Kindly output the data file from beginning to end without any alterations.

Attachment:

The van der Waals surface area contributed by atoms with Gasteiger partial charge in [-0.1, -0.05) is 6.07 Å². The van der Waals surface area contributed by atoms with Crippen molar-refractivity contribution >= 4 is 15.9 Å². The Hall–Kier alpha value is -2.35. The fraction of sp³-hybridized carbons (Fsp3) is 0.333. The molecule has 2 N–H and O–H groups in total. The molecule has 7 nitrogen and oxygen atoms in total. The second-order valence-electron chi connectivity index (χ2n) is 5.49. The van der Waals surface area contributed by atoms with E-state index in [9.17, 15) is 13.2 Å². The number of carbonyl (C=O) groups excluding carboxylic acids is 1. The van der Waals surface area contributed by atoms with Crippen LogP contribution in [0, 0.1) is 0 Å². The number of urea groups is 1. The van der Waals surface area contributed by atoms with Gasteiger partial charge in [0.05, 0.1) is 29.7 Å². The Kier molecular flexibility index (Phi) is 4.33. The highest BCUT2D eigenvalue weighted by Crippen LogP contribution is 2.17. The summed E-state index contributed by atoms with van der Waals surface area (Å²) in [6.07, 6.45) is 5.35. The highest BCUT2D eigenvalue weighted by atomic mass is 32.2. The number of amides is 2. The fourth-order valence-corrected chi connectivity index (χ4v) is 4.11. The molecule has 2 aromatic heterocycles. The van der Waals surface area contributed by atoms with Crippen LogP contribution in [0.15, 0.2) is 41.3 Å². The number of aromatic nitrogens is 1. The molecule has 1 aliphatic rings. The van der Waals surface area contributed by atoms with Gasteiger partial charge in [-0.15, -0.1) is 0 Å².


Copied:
The van der Waals surface area contributed by atoms with Gasteiger partial charge in [-0.1, -0.05) is 6.07 Å². The van der Waals surface area contributed by atoms with Crippen molar-refractivity contribution >= 4 is 15.9 Å². The Hall–Kier alpha value is -2.35. The fraction of sp³-hybridized carbons (Fsp3) is 0.333. The molecule has 2 N–H and O–H groups in total. The molecule has 7 nitrogen and oxygen atoms in total. The second-order valence-electron chi connectivity index (χ2n) is 5.49. The van der Waals surface area contributed by atoms with E-state index in [9.17, 15) is 13.2 Å². The number of carbonyl (C=O) groups excluding carboxylic acids is 1. The van der Waals surface area contributed by atoms with Crippen LogP contribution in [0, 0.1) is 0 Å². The number of urea groups is 1. The van der Waals surface area contributed by atoms with Gasteiger partial charge in [0.05, 0.1) is 29.7 Å². The Kier molecular flexibility index (Phi) is 4.33. The highest BCUT2D eigenvalue weighted by Crippen LogP contribution is 2.17. The summed E-state index contributed by atoms with van der Waals surface area (Å²) in [6.07, 6.45) is 5.35. The highest BCUT2D eigenvalue weighted by atomic mass is 32.2. The number of amides is 2. The fourth-order valence-corrected chi connectivity index (χ4v) is 4.11. The molecule has 2 aromatic heterocycles. The van der Waals surface area contributed by atoms with Crippen LogP contribution in [0.15, 0.2) is 41.3 Å². The number of aromatic nitrogens is 1. The molecule has 1 aliphatic rings. The van der Waals surface area contributed by atoms with Gasteiger partial charge in [-0.15, -0.1) is 0 Å².